RESPONDENT > Philipa Rothfield

An interactive performance installation of expanded image-making and viewing.

Pan & Zoom take the effects inscribed in the global language of cinema and turn them into performative and participatory image-making apparatuses. Jondi Keane and Kaya Barry’s installation invites visitors to collaborate in the construction of the images in order to re-explore relations between media technologies and embodied experience. The result is an expanded, amplified and dilated experience of the performative power of image-making and image-viewing.

Pan activates an accumulating collection of moving panoramic images – provided by Kaya Barry and PSi Fluid States participants from around the world – that visitors may interactively inhabit. The visitor manipulates relationships between an image projector mounted upon a dolly track, and a trackpad that scrolls the projected panorama. The live event of constructing-perceiving panoramic tracking shots opens up in ways that expand sensory experience beyond usual peripheries.

Zoom co-opts the ‘dolly-zoom’ effect in cinema – wherein the camera zooms in while moving backward or zooms out while moving forward – resulting in the image expanding to amplify an intense moment of realisation. Hitchcock developed this technique in Vertigo to show audiences how the protagonist experiences his fear of heights. Jondi Keane pulls apart the double movement of the camera effect by himself performing the pulling back and forth of a moving wall as a backdrop. Moments of realisation are created between visitors who take up the camera operation, and an improvising actor’s role, to accompany Keane’s durational wall moving. An updating collection of filmic moments made throughout the installation duration screen ‘on-set’.

Amongst the pervasive languages of cinema, photography, television and mobile media, Pan & Zoom explores how audiences here are performative inter-actors, rendering the image toward the body’s expansive inhabitations of space, and challenging the grip of technological seduction.

  • Pan & Zoom, RMIT Gallery, 2015. Photography: Mark Ashkanasy.

  • Pan & Zoom, RMIT Gallery, 2015. Photography: Mark Ashkanasy.

  • Pan & Zoom, RMIT Gallery, 2015. Photography: Mark Ashkanasy.

  • Pan & Zoom, RMIT Gallery, 2015. Photography: Mark Ashkanasy.

  • Pan & Zoom, Performing Mobilities, RMIT Gallery, 2015. Photography: Mark Ashkanasy.

  • ZOOM concept image

  • Pan and Zoom installation plan

  • ZOOM concept image

Respondent > Philipa Rothfield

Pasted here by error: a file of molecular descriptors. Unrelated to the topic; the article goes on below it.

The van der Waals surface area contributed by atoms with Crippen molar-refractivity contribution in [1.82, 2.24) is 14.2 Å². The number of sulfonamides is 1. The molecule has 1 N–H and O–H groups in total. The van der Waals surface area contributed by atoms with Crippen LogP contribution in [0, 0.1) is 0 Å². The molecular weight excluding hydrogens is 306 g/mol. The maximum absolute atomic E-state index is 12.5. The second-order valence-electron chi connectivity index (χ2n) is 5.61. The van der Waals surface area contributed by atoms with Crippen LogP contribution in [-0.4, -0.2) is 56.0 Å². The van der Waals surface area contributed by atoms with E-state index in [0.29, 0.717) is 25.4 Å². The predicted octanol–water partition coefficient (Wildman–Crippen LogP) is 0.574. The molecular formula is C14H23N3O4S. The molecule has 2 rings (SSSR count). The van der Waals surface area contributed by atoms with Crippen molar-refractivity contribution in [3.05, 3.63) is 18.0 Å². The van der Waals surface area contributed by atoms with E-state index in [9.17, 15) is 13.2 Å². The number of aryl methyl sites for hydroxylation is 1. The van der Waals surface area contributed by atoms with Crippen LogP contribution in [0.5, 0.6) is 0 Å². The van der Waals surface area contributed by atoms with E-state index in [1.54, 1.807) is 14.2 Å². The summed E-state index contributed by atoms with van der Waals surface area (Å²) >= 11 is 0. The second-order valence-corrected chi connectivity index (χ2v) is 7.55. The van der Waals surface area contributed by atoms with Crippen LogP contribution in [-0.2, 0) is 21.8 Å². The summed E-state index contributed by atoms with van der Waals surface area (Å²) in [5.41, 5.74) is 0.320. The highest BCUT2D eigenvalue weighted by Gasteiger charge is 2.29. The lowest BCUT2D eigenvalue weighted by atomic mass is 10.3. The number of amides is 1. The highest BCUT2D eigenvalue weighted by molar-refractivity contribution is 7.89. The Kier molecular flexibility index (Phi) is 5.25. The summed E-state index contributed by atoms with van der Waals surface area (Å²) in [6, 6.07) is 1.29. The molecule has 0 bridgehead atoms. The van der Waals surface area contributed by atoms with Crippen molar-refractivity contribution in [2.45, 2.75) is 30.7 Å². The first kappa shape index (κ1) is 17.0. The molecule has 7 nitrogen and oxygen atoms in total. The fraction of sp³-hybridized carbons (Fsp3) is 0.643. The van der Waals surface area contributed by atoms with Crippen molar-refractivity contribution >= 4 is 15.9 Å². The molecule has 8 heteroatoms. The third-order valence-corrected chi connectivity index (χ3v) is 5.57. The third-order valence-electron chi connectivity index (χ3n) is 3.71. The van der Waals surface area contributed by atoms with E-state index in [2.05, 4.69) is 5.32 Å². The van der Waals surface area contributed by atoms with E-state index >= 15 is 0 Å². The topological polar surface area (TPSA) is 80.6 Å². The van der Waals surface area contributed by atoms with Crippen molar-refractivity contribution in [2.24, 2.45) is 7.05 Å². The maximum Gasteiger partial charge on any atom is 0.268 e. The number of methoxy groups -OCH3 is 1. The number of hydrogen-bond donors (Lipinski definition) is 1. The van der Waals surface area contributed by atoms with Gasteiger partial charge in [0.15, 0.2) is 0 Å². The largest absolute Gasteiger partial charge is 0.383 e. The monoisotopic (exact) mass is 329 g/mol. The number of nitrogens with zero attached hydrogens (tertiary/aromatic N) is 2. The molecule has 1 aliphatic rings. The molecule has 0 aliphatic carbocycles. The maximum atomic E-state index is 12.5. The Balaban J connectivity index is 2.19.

Zoom: According to Merleau-Ponty, perception typically forgets its origin in the body and loses itself in the object. I watch this screen, vaguely registering the tap of my fingers on the keyboard, but give no thought as to the curve of my spine, the droop of my jaw. The gestures of the camera are equally implicit. They guide my vision, which is completely preoccupied with its object. Such is the lure of the image-object. The camera is my visual delegate, my perceptual agent in charge of the scenic field. But I have forgotten all this.

Jump cut – Jondi Keane shoulders a strange burden: a large photographic image of an urban scene. He picks up two large ropes and tugs this scene towards a camera. Next, he leans and thrusts, pushing the image away. Zooming in, zooming out. His sweat equity lends weight to the work behind the image. Our bodies now join this trio between Jondi, the camera and its image-object. It looks like a play when we re-play the camera’s recordings, as if the recorded image were this work’s ultimate destination, more important than our lived experience in the making. The image takes over – so easy to be seduced by what things look like, digitally immortalised. But memory plays its own game. It’s not the images of the screen-dance that stay with me but the feel of Jondi’s body pushing, pulling, dragging, leaning, sweating.

Pan: And now it’s our own bodies who must do the work. We slide a camera along tracks to reveal another kind of scene. It’s odd, the marked parallelism of the tracks serially unfolds images which are purportedly panoramic. A linear revelation of that which ought to be circular, 360 degrees, flanking our corporeal point of view from all sides. We are the agents of these images appearing. They are linear but also sutured; consisting of very different scenes, content, colours and vistas. One scene after another slides into view, posed against another kind of backdrop: the nuts and bolts of the space itself, metal struts, boards, supports. This is weird. The emergent panorama moves one way, the supporting backdrop slips the other way. It’s like backing a trailer down a driveway.

The camera’s pan and zoom are, by now, gestures of the cinematic every day: their movements are habitual, implicit, hardly noticeable. Pan & Zoom make a play out of these techniques. Yet nothing happens unless and until we enter these mini-worlds. When I was little, I loved London’s Science Museum because there were knobs to push, buttons to press.Pan & Zoom are like those little glass cases with their knobs and buttons. To push those buttons is to reveal something, to unravel the mysterious. We are inside these ‘cases’, however, a part of their mystery. Our participation in these adaptations of cinematic technique puts our bodies in the foreground, not as objects but as agents. The visual field is thereby converted into a domain of actions and interactions, between bodies (camera, artist, participant), but also within a volatile dynamic of image, experience and perception.